6. Food Composition Database Format and Structure: A User Focused Approach

    PubMed Central

    Clancy, Annabel K.; Woods, Kaitlyn; McMahon, Anne; Probst, Yasmine

    2015-01-01

    This study aimed to investigate the needs of Australian food composition database user’s regarding database format and relate this to the format of databases available globally. Three semi structured synchronous online focus groups (M = 3, F = 11) and n = 6 female key informant interviews were recorded. Beliefs surrounding the use, training, understanding, benefits and limitations of food composition data and databases were explored. Verbatim transcriptions underwent preliminary coding followed by thematic analysis with NVivo qualitative analysis software to extract the final themes. Schematic analysis was applied to the final themes related to database format. Desktop analysis also examined the format of six key globally available databases. 24 dominant themes were established, of which five related to format; database use, food classification, framework, accessibility and availability, and data derivation. Desktop analysis revealed that food classification systems varied considerably between databases. Microsoft Excel was a common file format used in all databases, and available software varied between countries. User’s also recognised that food composition databases format should ideally be designed specifically for the intended use, have a user-friendly food classification system, incorporate accurate data with clear explanation of data derivation and feature user input. However, such databases are limited by data availability and resources. Further exploration of data sharing options should be considered. Furthermore, user’s understanding of food composition data and databases limitations is inherent to the correct application of non-specific databases. Therefore, further exploration of user FCDB training should also be considered. PMID:26554836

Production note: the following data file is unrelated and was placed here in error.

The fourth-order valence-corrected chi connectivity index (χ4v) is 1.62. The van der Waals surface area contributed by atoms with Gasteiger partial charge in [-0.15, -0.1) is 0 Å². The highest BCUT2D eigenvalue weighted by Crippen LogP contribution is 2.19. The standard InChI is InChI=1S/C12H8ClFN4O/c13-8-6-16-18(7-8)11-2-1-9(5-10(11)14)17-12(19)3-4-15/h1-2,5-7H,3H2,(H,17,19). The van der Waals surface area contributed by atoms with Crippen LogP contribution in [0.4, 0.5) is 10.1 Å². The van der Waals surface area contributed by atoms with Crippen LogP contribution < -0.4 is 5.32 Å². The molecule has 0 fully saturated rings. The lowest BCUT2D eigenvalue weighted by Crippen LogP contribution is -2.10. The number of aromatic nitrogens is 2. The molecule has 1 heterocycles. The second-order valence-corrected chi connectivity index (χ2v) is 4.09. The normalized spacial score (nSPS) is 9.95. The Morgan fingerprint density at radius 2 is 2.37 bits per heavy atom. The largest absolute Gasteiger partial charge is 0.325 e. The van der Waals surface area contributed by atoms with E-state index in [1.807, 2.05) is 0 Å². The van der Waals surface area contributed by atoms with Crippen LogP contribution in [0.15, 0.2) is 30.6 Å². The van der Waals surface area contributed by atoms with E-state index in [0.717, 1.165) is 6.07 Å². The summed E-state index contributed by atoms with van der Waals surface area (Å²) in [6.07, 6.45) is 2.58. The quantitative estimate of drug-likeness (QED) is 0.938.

7. Distinctive expression of extracellular matrix molecules at mRNA and protein levels during formation of cellular and acellular cementum in the rat.

    PubMed

    Sasano, Y; Maruya, Y; Sato, H; Zhu, J X; Takahashi, I; Mizoguchi, I; Kagayama, M

    2001-02-01